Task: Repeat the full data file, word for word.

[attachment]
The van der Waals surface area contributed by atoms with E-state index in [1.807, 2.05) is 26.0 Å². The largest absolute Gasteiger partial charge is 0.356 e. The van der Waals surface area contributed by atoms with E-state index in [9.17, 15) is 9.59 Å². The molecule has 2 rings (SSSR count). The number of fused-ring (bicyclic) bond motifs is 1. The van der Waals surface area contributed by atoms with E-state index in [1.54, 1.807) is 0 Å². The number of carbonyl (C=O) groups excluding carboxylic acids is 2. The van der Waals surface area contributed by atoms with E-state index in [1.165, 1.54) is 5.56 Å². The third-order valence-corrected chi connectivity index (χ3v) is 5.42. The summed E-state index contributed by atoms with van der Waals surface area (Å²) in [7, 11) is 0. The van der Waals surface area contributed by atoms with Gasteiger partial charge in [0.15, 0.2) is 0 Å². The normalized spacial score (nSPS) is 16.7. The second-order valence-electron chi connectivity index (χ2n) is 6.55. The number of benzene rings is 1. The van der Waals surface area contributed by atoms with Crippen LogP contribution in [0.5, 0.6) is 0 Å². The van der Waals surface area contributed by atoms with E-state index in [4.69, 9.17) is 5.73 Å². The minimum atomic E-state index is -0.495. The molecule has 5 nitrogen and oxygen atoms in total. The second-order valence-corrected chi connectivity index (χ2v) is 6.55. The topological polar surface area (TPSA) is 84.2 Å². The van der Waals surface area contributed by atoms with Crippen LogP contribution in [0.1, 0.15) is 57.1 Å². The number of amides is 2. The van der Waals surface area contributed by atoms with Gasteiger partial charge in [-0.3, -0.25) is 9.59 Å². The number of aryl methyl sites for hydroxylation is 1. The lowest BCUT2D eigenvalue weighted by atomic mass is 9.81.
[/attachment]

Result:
The van der Waals surface area contributed by atoms with E-state index in [1.807, 2.05) is 26.0 Å². The largest absolute Gasteiger partial charge is 0.356 e. The van der Waals surface area contributed by atoms with E-state index in [9.17, 15) is 9.59 Å². The molecule has 2 rings (SSSR count). The number of fused-ring (bicyclic) bond motifs is 1. The van der Waals surface area contributed by atoms with E-state index in [1.54, 1.807) is 0 Å². The number of carbonyl (C=O) groups excluding carboxylic acids is 2. The van der Waals surface area contributed by atoms with E-state index in [1.165, 1.54) is 5.56 Å². The third-order valence-corrected chi connectivity index (χ3v) is 5.42. The summed E-state index contributed by atoms with van der Waals surface area (Å²) in [7, 11) is 0. The van der Waals surface area contributed by atoms with Gasteiger partial charge in [0.15, 0.2) is 0 Å². The normalized spacial score (nSPS) is 16.7. The second-order valence-electron chi connectivity index (χ2n) is 6.55. The number of benzene rings is 1. The van der Waals surface area contributed by atoms with Crippen LogP contribution in [0.5, 0.6) is 0 Å². The van der Waals surface area contributed by atoms with E-state index in [4.69, 9.17) is 5.73 Å². The minimum atomic E-state index is -0.495. The molecule has 5 nitrogen and oxygen atoms in total. The second-order valence-corrected chi connectivity index (χ2v) is 6.55. The topological polar surface area (TPSA) is 84.2 Å². The van der Waals surface area contributed by atoms with Crippen LogP contribution in [0.1, 0.15) is 57.1 Å². The number of amides is 2. The van der Waals surface area contributed by atoms with Gasteiger partial charge in [-0.3, -0.25) is 9.59 Å². The number of aryl methyl sites for hydroxylation is 1. The lowest BCUT2D eigenvalue weighted by atomic mass is 9.81.